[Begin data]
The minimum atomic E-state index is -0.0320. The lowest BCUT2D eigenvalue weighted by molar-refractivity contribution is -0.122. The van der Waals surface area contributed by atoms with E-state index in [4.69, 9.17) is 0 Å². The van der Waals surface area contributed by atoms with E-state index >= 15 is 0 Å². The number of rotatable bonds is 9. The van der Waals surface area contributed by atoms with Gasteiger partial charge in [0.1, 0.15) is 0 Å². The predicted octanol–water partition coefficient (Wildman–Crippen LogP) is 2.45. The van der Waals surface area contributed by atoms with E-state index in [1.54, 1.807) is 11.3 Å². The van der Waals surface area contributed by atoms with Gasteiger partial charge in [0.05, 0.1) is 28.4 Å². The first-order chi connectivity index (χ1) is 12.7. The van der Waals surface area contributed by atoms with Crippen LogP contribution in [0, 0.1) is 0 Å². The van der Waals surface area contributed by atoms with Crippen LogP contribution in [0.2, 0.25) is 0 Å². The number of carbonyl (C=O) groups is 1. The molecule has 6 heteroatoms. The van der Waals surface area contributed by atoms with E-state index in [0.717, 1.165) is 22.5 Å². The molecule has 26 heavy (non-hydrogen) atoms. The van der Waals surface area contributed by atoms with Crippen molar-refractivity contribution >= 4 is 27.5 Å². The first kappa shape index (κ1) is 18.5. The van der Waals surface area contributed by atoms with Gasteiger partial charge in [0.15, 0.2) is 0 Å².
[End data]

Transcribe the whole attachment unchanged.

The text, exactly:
The minimum atomic E-state index is -0.0320. The lowest BCUT2D eigenvalue weighted by molar-refractivity contribution is -0.122. The van der Waals surface area contributed by atoms with E-state index in [4.69, 9.17) is 0 Å². The van der Waals surface area contributed by atoms with E-state index >= 15 is 0 Å². The number of rotatable bonds is 9. The van der Waals surface area contributed by atoms with Gasteiger partial charge in [0.1, 0.15) is 0 Å². The predicted octanol–water partition coefficient (Wildman–Crippen LogP) is 2.45. The van der Waals surface area contributed by atoms with E-state index in [1.54, 1.807) is 11.3 Å². The van der Waals surface area contributed by atoms with Gasteiger partial charge in [0.05, 0.1) is 28.4 Å². The first-order chi connectivity index (χ1) is 12.7. The van der Waals surface area contributed by atoms with Crippen LogP contribution in [0, 0.1) is 0 Å². The van der Waals surface area contributed by atoms with Crippen LogP contribution in [0.2, 0.25) is 0 Å². The number of carbonyl (C=O) groups is 1. The molecule has 6 heteroatoms. The van der Waals surface area contributed by atoms with E-state index in [0.717, 1.165) is 22.5 Å². The molecule has 26 heavy (non-hydrogen) atoms. The van der Waals surface area contributed by atoms with Crippen molar-refractivity contribution >= 4 is 27.5 Å². The first kappa shape index (κ1) is 18.5. The van der Waals surface area contributed by atoms with Gasteiger partial charge in [0.15, 0.2) is 0 Å².